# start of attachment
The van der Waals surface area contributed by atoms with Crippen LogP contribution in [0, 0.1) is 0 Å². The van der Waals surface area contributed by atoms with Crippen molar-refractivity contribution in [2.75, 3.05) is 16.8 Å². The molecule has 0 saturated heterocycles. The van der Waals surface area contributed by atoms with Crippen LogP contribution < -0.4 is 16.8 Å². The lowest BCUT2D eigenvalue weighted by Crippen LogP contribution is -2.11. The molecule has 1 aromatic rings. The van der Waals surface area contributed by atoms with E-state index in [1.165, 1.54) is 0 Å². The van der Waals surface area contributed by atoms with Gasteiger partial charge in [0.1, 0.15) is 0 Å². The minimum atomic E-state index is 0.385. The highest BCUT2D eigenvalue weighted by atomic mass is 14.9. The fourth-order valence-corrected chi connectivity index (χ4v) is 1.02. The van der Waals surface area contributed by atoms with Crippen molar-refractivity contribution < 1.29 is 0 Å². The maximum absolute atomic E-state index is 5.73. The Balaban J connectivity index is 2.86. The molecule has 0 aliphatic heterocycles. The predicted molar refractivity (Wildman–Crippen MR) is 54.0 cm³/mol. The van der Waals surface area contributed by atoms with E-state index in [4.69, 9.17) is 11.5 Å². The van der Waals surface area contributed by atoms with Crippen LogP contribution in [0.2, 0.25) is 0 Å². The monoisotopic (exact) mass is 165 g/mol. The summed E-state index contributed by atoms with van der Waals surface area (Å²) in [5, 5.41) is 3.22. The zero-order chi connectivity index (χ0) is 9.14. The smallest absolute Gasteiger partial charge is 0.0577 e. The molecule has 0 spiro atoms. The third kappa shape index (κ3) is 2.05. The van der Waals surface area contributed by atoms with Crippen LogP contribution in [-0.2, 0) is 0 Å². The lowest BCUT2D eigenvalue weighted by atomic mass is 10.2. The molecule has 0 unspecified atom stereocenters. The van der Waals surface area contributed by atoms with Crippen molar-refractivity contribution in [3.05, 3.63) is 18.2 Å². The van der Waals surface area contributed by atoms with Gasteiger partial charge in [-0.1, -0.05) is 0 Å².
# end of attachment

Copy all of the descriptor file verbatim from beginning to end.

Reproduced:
The van der Waals surface area contributed by atoms with Crippen LogP contribution in [0, 0.1) is 0 Å². The van der Waals surface area contributed by atoms with Crippen molar-refractivity contribution in [2.75, 3.05) is 16.8 Å². The molecule has 0 saturated heterocycles. The van der Waals surface area contributed by atoms with Crippen LogP contribution < -0.4 is 16.8 Å². The lowest BCUT2D eigenvalue weighted by Crippen LogP contribution is -2.11. The molecule has 1 aromatic rings. The van der Waals surface area contributed by atoms with E-state index in [1.165, 1.54) is 0 Å². The van der Waals surface area contributed by atoms with Gasteiger partial charge in [0.1, 0.15) is 0 Å². The minimum atomic E-state index is 0.385. The highest BCUT2D eigenvalue weighted by atomic mass is 14.9. The fourth-order valence-corrected chi connectivity index (χ4v) is 1.02. The van der Waals surface area contributed by atoms with Crippen molar-refractivity contribution < 1.29 is 0 Å². The maximum absolute atomic E-state index is 5.73. The Balaban J connectivity index is 2.86. The molecule has 0 aliphatic heterocycles. The predicted molar refractivity (Wildman–Crippen MR) is 54.0 cm³/mol. The van der Waals surface area contributed by atoms with E-state index in [4.69, 9.17) is 11.5 Å². The van der Waals surface area contributed by atoms with Crippen LogP contribution in [0.2, 0.25) is 0 Å². The monoisotopic (exact) mass is 165 g/mol. The summed E-state index contributed by atoms with van der Waals surface area (Å²) in [5, 5.41) is 3.22. The zero-order chi connectivity index (χ0) is 9.14. The smallest absolute Gasteiger partial charge is 0.0577 e. The molecule has 0 spiro atoms. The third kappa shape index (κ3) is 2.05. The van der Waals surface area contributed by atoms with Crippen LogP contribution in [-0.2, 0) is 0 Å². The lowest BCUT2D eigenvalue weighted by atomic mass is 10.2. The molecule has 0 unspecified atom stereocenters. The van der Waals surface area contributed by atoms with Crippen molar-refractivity contribution in [3.05, 3.63) is 18.2 Å². The van der Waals surface area contributed by atoms with Gasteiger partial charge in [-0.1, -0.05) is 0 Å².